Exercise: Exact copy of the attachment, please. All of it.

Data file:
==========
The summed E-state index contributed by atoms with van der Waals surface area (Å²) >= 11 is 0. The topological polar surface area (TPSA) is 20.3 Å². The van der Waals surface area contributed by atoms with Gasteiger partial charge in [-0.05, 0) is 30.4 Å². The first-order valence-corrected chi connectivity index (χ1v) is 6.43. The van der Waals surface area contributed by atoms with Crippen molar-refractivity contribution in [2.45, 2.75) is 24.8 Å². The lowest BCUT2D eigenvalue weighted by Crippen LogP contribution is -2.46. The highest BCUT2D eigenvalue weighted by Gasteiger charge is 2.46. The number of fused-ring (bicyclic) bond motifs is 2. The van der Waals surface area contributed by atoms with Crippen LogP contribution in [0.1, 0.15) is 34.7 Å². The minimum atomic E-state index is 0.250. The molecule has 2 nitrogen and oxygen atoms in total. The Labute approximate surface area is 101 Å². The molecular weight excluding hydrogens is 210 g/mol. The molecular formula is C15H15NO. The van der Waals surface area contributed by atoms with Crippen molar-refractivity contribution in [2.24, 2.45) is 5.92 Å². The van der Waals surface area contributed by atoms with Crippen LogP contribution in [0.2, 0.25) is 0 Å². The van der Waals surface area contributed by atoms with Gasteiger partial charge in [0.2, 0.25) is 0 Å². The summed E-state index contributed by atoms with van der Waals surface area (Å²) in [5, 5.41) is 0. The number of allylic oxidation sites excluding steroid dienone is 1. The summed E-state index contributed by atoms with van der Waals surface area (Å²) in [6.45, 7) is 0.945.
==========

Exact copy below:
The summed E-state index contributed by atoms with van der Waals surface area (Å²) >= 11 is 0. The topological polar surface area (TPSA) is 20.3 Å². The van der Waals surface area contributed by atoms with Gasteiger partial charge in [-0.05, 0) is 30.4 Å². The first-order valence-corrected chi connectivity index (χ1v) is 6.43. The van der Waals surface area contributed by atoms with Crippen molar-refractivity contribution in [2.45, 2.75) is 24.8 Å². The lowest BCUT2D eigenvalue weighted by Crippen LogP contribution is -2.46. The highest BCUT2D eigenvalue weighted by Gasteiger charge is 2.46. The number of fused-ring (bicyclic) bond motifs is 2. The van der Waals surface area contributed by atoms with Crippen LogP contribution in [0.1, 0.15) is 34.7 Å². The minimum atomic E-state index is 0.250. The molecule has 2 nitrogen and oxygen atoms in total. The Labute approximate surface area is 101 Å². The molecular weight excluding hydrogens is 210 g/mol. The molecular formula is C15H15NO. The van der Waals surface area contributed by atoms with Crippen molar-refractivity contribution in [2.24, 2.45) is 5.92 Å². The van der Waals surface area contributed by atoms with Crippen LogP contribution in [0.2, 0.25) is 0 Å². The van der Waals surface area contributed by atoms with Gasteiger partial charge in [0.2, 0.25) is 0 Å². The summed E-state index contributed by atoms with van der Waals surface area (Å²) in [5, 5.41) is 0. The number of allylic oxidation sites excluding steroid dienone is 1. The summed E-state index contributed by atoms with van der Waals surface area (Å²) in [6.45, 7) is 0.945.